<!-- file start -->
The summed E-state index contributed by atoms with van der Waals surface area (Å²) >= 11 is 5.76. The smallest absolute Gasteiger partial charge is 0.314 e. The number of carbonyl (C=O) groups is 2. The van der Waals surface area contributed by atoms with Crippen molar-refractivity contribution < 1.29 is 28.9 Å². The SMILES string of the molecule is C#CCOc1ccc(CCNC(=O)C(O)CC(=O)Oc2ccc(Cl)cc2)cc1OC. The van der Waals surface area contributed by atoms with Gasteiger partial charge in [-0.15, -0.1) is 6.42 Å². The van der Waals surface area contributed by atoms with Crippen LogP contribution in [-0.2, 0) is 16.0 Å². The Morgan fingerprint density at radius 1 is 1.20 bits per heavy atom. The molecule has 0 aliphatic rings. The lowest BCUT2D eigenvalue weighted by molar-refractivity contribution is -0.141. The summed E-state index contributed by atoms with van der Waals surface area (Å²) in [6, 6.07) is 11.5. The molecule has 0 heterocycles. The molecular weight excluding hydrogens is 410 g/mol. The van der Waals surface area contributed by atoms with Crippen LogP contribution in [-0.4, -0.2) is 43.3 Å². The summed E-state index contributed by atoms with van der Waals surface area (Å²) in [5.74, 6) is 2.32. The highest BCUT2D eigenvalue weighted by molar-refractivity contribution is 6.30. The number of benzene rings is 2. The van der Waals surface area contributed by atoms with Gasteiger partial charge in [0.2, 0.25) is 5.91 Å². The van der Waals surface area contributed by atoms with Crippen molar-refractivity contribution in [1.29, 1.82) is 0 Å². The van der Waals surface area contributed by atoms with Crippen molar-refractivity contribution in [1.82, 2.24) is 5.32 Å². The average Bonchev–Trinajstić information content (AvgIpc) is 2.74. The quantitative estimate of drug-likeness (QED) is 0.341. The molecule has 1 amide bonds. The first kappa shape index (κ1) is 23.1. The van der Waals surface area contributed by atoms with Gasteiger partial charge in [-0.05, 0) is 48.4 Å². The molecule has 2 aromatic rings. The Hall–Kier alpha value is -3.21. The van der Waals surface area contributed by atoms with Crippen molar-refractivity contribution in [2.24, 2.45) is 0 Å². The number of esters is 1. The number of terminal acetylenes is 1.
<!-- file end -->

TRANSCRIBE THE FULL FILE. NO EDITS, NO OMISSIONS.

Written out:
The summed E-state index contributed by atoms with van der Waals surface area (Å²) >= 11 is 5.76. The smallest absolute Gasteiger partial charge is 0.314 e. The number of carbonyl (C=O) groups is 2. The van der Waals surface area contributed by atoms with Crippen molar-refractivity contribution < 1.29 is 28.9 Å². The SMILES string of the molecule is C#CCOc1ccc(CCNC(=O)C(O)CC(=O)Oc2ccc(Cl)cc2)cc1OC. The van der Waals surface area contributed by atoms with Gasteiger partial charge in [-0.15, -0.1) is 6.42 Å². The van der Waals surface area contributed by atoms with Crippen LogP contribution in [-0.2, 0) is 16.0 Å². The Morgan fingerprint density at radius 1 is 1.20 bits per heavy atom. The molecule has 0 aliphatic rings. The lowest BCUT2D eigenvalue weighted by molar-refractivity contribution is -0.141. The summed E-state index contributed by atoms with van der Waals surface area (Å²) in [6, 6.07) is 11.5. The molecule has 0 heterocycles. The molecular weight excluding hydrogens is 410 g/mol. The van der Waals surface area contributed by atoms with Crippen LogP contribution in [-0.4, -0.2) is 43.3 Å². The summed E-state index contributed by atoms with van der Waals surface area (Å²) in [5.74, 6) is 2.32. The highest BCUT2D eigenvalue weighted by molar-refractivity contribution is 6.30. The number of benzene rings is 2. The van der Waals surface area contributed by atoms with Gasteiger partial charge in [0.2, 0.25) is 5.91 Å². The van der Waals surface area contributed by atoms with Crippen molar-refractivity contribution in [1.29, 1.82) is 0 Å². The van der Waals surface area contributed by atoms with Crippen molar-refractivity contribution in [1.82, 2.24) is 5.32 Å². The average Bonchev–Trinajstić information content (AvgIpc) is 2.74. The quantitative estimate of drug-likeness (QED) is 0.341. The molecule has 1 amide bonds. The first kappa shape index (κ1) is 23.1. The van der Waals surface area contributed by atoms with Gasteiger partial charge in [-0.05, 0) is 48.4 Å². The molecule has 2 aromatic rings. The Hall–Kier alpha value is -3.21. The van der Waals surface area contributed by atoms with Crippen molar-refractivity contribution in [2.24, 2.45) is 0 Å². The number of esters is 1. The number of terminal acetylenes is 1.